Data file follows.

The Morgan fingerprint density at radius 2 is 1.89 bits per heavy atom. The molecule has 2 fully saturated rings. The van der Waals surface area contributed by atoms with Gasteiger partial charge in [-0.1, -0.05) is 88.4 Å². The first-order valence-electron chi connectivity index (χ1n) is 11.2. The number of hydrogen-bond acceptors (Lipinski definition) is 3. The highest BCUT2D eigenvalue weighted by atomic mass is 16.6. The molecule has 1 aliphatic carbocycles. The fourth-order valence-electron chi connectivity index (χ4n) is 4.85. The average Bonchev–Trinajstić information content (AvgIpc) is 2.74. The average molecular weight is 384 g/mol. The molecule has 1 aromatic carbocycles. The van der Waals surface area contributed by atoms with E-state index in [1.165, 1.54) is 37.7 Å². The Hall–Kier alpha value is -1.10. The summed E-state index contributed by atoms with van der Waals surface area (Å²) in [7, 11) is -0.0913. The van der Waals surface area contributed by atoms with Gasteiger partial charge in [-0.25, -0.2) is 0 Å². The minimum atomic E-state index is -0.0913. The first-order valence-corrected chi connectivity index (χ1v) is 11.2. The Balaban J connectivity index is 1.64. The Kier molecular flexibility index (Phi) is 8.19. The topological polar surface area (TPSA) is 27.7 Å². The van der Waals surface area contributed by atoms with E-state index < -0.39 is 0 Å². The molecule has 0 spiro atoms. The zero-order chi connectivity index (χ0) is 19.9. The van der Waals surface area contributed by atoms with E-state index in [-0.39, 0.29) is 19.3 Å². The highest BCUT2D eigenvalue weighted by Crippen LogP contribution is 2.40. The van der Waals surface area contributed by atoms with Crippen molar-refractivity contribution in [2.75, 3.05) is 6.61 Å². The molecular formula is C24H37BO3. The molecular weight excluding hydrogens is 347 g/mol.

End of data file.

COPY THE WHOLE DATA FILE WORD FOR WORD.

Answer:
The Morgan fingerprint density at radius 2 is 1.89 bits per heavy atom. The molecule has 2 fully saturated rings. The van der Waals surface area contributed by atoms with Gasteiger partial charge in [-0.1, -0.05) is 88.4 Å². The first-order valence-electron chi connectivity index (χ1n) is 11.2. The number of hydrogen-bond acceptors (Lipinski definition) is 3. The highest BCUT2D eigenvalue weighted by atomic mass is 16.6. The molecule has 1 aliphatic carbocycles. The fourth-order valence-electron chi connectivity index (χ4n) is 4.85. The average Bonchev–Trinajstić information content (AvgIpc) is 2.74. The average molecular weight is 384 g/mol. The molecule has 1 aromatic carbocycles. The van der Waals surface area contributed by atoms with E-state index in [1.165, 1.54) is 37.7 Å². The Hall–Kier alpha value is -1.10. The summed E-state index contributed by atoms with van der Waals surface area (Å²) in [7, 11) is -0.0913. The van der Waals surface area contributed by atoms with Gasteiger partial charge in [-0.25, -0.2) is 0 Å². The minimum atomic E-state index is -0.0913. The first-order valence-corrected chi connectivity index (χ1v) is 11.2. The Balaban J connectivity index is 1.64. The Kier molecular flexibility index (Phi) is 8.19. The topological polar surface area (TPSA) is 27.7 Å². The van der Waals surface area contributed by atoms with E-state index < -0.39 is 0 Å². The molecule has 0 spiro atoms. The zero-order chi connectivity index (χ0) is 19.9. The van der Waals surface area contributed by atoms with E-state index in [-0.39, 0.29) is 19.3 Å². The highest BCUT2D eigenvalue weighted by Crippen LogP contribution is 2.40. The van der Waals surface area contributed by atoms with Crippen molar-refractivity contribution in [2.75, 3.05) is 6.61 Å². The molecular formula is C24H37BO3. The molecular weight excluding hydrogens is 347 g/mol.